Pableaux Johnson

But the French are calling it "fake news." 

Jillian Kramer
March 21, 2018

If France is known for one thing, it's known for baguettes. Yes, cheese and wine and so many more of our favorite foods belong on this list, but baguettes are sacred. At one time, the French government actually regulated when bakers could take their vacations so that its citizens would never live in fear of a baguette shortage. But now, new data seems to spit in the face of its bread affair, showing that the French are buying more hamburgers than baguettes.

According to data from Gira Conseil, reported by the BBC, French citizens purchased some 1.46 billion U.S.-style burgers last year, compared to 1.22 billion baguettes during the same time period—14 times more burgers than a decade ago. 

The figures include the purchase of baguette sandwiches, known as jambon-beurre.

The data also shows that 85 percent of all French restaurants now have at least one burger on their menus, with McDonald’s offering several “Frenchified” options.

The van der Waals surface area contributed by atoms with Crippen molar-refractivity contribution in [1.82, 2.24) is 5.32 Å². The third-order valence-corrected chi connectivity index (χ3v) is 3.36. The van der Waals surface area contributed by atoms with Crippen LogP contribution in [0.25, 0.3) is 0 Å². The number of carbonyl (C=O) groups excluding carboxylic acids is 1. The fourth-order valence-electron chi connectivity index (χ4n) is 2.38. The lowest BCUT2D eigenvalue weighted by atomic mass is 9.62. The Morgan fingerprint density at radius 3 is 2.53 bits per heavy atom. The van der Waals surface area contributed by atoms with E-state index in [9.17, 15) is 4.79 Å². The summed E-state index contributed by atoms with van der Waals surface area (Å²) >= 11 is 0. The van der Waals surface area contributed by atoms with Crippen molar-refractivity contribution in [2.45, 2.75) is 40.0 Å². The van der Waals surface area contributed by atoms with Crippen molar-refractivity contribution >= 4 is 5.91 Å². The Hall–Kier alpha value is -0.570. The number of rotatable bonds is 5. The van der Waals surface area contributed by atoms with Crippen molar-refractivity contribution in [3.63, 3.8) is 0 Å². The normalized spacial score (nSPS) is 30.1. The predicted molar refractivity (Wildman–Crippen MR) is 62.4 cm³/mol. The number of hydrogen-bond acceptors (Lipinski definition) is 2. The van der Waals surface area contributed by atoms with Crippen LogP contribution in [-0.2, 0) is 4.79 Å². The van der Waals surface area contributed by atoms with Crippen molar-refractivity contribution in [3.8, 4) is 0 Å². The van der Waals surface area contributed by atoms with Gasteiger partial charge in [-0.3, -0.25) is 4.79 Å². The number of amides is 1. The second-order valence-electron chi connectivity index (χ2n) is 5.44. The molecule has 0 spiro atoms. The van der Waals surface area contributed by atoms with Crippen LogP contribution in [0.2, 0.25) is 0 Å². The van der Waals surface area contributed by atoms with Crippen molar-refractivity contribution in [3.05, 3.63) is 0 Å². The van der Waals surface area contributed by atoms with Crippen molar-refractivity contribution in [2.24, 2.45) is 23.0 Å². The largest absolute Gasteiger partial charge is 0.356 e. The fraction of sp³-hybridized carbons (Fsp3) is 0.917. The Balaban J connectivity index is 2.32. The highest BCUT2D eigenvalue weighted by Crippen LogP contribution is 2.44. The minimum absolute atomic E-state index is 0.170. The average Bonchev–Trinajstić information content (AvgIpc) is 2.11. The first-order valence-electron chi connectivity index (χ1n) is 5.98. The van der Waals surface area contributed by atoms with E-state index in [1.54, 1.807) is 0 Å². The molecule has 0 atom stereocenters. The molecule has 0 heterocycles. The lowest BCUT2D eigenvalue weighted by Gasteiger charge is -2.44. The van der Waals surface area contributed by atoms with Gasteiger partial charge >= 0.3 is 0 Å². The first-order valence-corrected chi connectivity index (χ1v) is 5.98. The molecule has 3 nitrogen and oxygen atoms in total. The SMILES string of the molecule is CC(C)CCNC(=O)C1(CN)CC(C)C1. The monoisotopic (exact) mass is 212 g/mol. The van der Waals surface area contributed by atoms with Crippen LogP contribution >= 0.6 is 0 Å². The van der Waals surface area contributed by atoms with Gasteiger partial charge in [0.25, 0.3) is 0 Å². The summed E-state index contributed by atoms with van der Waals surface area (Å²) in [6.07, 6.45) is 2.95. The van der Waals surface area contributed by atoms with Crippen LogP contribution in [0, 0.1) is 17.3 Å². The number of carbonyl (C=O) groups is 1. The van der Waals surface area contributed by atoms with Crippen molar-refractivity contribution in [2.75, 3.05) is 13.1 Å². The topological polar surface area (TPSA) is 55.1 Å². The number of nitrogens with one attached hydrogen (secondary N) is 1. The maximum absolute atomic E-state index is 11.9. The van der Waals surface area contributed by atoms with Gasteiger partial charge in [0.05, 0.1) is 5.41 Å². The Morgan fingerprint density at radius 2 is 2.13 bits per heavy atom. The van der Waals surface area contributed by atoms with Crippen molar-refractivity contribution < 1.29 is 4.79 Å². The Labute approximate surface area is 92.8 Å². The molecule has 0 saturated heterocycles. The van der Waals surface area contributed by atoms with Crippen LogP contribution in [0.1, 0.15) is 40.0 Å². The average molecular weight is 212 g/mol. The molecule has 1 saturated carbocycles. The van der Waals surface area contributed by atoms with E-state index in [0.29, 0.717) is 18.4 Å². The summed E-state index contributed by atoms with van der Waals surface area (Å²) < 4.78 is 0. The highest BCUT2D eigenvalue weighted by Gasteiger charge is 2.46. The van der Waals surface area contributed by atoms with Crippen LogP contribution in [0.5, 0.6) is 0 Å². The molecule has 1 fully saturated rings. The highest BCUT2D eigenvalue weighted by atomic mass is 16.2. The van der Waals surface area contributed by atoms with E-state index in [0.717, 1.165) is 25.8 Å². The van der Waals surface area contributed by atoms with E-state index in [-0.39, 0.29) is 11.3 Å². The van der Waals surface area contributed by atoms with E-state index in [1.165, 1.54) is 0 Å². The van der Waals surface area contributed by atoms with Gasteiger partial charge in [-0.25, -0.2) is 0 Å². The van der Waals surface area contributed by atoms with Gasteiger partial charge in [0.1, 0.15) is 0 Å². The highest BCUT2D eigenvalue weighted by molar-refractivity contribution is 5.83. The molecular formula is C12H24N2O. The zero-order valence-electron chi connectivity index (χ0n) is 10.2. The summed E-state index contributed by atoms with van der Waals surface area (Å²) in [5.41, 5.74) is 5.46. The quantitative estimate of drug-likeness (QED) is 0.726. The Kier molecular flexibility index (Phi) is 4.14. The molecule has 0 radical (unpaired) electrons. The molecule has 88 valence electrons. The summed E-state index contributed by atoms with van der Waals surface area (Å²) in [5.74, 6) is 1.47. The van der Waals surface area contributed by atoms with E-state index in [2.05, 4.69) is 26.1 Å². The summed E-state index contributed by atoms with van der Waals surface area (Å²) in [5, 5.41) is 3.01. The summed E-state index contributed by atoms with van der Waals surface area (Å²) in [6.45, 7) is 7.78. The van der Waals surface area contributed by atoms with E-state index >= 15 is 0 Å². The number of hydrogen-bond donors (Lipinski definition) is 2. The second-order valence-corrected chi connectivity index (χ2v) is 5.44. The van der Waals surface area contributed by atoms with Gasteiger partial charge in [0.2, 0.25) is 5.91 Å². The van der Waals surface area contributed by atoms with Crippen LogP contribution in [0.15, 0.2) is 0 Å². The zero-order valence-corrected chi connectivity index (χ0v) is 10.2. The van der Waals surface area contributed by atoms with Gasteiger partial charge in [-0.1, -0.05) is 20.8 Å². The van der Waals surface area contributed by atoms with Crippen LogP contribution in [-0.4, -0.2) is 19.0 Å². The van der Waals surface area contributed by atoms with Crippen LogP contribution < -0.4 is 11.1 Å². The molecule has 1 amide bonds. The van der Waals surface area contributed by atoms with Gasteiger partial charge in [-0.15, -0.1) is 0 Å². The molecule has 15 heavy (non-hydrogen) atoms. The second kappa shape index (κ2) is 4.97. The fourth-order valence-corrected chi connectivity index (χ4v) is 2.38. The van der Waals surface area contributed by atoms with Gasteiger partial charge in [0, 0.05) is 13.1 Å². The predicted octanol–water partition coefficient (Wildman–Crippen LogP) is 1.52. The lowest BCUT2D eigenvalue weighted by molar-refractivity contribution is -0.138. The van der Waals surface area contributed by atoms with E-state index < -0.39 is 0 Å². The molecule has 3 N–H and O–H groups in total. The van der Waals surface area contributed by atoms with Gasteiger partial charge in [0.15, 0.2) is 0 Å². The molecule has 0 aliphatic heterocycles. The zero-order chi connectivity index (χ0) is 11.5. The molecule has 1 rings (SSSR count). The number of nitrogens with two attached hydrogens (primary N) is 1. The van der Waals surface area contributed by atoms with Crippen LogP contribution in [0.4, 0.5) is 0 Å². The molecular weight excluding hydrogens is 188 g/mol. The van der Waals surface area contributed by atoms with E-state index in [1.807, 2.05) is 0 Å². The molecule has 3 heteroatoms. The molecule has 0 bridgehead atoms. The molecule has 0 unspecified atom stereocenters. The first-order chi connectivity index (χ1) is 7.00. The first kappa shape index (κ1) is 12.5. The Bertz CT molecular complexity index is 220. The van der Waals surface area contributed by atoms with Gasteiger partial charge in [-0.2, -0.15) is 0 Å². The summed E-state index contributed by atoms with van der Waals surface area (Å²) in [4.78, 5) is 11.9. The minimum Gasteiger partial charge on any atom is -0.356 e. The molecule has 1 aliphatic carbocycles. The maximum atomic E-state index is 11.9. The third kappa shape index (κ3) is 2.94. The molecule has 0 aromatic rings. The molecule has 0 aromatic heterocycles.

But the French themselves don’t seem to be taking the data seriously. “C’est pas vrai,” or, “it’s not true,” one French citizen cried to the Guardian before equating the idea of increased burger sales—over that of classic baguette sales—to fake news.

And even Gira Conseil, which provided the data, says the report has been greatly exaggerated. “Let me explain: baguettes are taken away and eaten with fingers, burgers are mostly eaten sitting down with a knife and fork,” Bernard Boutboul, director of Gira Conseil, told the Guardian. “It’s not comparing like with like.”

Exaggerated or not, it's no secret that France has been falling for burgers for quite some time. The fact that, as Boutboul pointed out, they eat their burgers with a fork and knife—a concession even McDonald’s has made for its French customers—is another point entirely.